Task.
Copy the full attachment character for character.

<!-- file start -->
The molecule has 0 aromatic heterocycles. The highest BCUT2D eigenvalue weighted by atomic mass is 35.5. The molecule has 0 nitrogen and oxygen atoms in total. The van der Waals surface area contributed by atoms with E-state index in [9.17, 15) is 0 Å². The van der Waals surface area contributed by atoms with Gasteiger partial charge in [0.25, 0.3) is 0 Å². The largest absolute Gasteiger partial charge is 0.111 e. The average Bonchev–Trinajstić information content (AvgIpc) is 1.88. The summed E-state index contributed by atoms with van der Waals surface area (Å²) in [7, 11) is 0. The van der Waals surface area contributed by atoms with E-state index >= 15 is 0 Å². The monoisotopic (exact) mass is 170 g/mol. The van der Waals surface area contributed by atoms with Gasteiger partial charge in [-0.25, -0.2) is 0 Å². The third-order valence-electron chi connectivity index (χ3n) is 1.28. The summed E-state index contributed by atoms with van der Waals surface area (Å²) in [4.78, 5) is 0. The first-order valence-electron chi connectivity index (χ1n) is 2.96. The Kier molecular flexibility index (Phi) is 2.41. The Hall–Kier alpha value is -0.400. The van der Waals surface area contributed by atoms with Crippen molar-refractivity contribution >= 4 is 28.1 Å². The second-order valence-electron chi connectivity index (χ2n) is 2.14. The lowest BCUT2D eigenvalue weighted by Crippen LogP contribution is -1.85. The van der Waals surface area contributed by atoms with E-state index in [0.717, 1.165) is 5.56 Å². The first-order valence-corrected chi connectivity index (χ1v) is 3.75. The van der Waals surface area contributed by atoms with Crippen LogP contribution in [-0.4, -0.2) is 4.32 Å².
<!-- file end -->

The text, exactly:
The molecule has 0 aromatic heterocycles. The highest BCUT2D eigenvalue weighted by atomic mass is 35.5. The molecule has 0 nitrogen and oxygen atoms in total. The van der Waals surface area contributed by atoms with E-state index in [9.17, 15) is 0 Å². The van der Waals surface area contributed by atoms with Gasteiger partial charge in [0.25, 0.3) is 0 Å². The largest absolute Gasteiger partial charge is 0.111 e. The average Bonchev–Trinajstić information content (AvgIpc) is 1.88. The summed E-state index contributed by atoms with van der Waals surface area (Å²) in [7, 11) is 0. The van der Waals surface area contributed by atoms with E-state index >= 15 is 0 Å². The monoisotopic (exact) mass is 170 g/mol. The van der Waals surface area contributed by atoms with Gasteiger partial charge in [-0.25, -0.2) is 0 Å². The third-order valence-electron chi connectivity index (χ3n) is 1.28. The summed E-state index contributed by atoms with van der Waals surface area (Å²) in [4.78, 5) is 0. The first-order valence-electron chi connectivity index (χ1n) is 2.96. The Kier molecular flexibility index (Phi) is 2.41. The Hall–Kier alpha value is -0.400. The van der Waals surface area contributed by atoms with Crippen molar-refractivity contribution >= 4 is 28.1 Å². The second-order valence-electron chi connectivity index (χ2n) is 2.14. The lowest BCUT2D eigenvalue weighted by Crippen LogP contribution is -1.85. The van der Waals surface area contributed by atoms with E-state index in [0.717, 1.165) is 5.56 Å². The first-order valence-corrected chi connectivity index (χ1v) is 3.75. The van der Waals surface area contributed by atoms with Crippen LogP contribution in [-0.4, -0.2) is 4.32 Å².